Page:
Deployment of the Iskander missiles in the Kaliningrad region may be a part of the unplanned exercise which is being currently realized by the units of the Russian Western Military District, along with the Northern Fleet. As we know, this exercise also involves some elements of the mechanized infantry and artillery units of the Central Military District.
The Russians carried out exercise, aim of which was to deploy the Iskander-M missiles within the Kaliningrad Oblast in December last year. Within the same period, the Baltic Sea became a theatre for flights of the Russian Air Force units, including Tu-22M3 (Backfire-C) and Tu-95 (Bear) bomber formations.
According to TASS media agency, the aviation units are also going to be deployed in the Kaliningrad Region. The Russians have also planned to deploy Tu-22 M3 bombers to the air bases located in Crimea. All that is to be done within the scope of the exercises, aim of which would be to test the combat readiness status of the bomber force.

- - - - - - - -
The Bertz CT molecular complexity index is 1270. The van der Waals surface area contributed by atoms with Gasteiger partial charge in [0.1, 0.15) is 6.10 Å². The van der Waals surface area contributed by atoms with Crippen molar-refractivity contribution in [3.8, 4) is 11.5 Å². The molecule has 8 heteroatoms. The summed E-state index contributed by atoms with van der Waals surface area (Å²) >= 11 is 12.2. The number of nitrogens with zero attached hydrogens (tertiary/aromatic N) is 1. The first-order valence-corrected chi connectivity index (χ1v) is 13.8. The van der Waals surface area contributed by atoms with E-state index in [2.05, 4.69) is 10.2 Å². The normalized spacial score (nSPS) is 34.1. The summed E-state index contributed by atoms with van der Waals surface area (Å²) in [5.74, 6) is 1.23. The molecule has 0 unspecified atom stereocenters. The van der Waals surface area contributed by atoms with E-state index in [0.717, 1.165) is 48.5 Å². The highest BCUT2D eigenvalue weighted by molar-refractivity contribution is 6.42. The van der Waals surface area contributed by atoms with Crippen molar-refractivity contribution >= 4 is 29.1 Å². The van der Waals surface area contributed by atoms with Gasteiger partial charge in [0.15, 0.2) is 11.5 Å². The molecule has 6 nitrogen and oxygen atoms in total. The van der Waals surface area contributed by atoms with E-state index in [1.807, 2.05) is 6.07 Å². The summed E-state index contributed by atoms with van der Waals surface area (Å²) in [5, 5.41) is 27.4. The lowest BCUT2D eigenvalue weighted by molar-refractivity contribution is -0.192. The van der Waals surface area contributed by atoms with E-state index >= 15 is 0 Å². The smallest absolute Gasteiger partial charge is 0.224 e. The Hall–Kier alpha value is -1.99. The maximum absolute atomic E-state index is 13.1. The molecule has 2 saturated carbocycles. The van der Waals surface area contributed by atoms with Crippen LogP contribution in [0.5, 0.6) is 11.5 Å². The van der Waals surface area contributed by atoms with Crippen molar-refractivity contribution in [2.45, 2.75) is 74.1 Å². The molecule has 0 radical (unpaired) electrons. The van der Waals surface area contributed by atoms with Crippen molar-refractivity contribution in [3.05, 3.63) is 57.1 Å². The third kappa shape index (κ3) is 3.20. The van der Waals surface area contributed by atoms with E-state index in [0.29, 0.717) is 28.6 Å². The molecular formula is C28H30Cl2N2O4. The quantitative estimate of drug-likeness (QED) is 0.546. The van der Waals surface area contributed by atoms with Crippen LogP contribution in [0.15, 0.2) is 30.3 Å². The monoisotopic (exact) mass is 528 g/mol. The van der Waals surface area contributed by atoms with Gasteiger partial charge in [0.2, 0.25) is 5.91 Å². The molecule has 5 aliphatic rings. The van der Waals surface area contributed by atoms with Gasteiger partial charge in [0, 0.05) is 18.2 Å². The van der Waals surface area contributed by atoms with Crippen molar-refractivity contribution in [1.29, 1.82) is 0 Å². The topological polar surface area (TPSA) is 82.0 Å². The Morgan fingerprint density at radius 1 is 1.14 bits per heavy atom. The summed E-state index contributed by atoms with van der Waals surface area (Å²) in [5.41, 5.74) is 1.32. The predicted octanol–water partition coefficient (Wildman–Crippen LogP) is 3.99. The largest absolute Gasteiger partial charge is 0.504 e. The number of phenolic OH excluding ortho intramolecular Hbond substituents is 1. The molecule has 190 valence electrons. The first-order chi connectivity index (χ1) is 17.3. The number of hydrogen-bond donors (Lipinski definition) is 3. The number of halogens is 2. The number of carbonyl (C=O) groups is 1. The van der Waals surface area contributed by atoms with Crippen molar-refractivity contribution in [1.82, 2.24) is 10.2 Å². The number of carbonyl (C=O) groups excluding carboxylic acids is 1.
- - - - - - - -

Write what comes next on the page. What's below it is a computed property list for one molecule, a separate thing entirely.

Currently, the units that are equipped with tactical missiles, which are stationed in the Kaliningrad Oblast, are using the older Tochka-U systems, with a range of ca. 120 km. Iskander-M missiles are capable of striking targets located at distances of up to 400 km from the launch site. The Iskander-M system uses a ballistic missile, which has been designed in a way to make it possible to go through the anti-missile defences.
What is more, another variant of the Iskander missile – Iskander-K – exists. Its range is officially as long as 500 km, however in practical terms it may be more than 2 thousand kilometres, which is a probable cause for the Russian breach of the INF treaty. The Iskander missiles are peculiar due to their mobility, as they may be deployed quickly, also with use of the air transport units.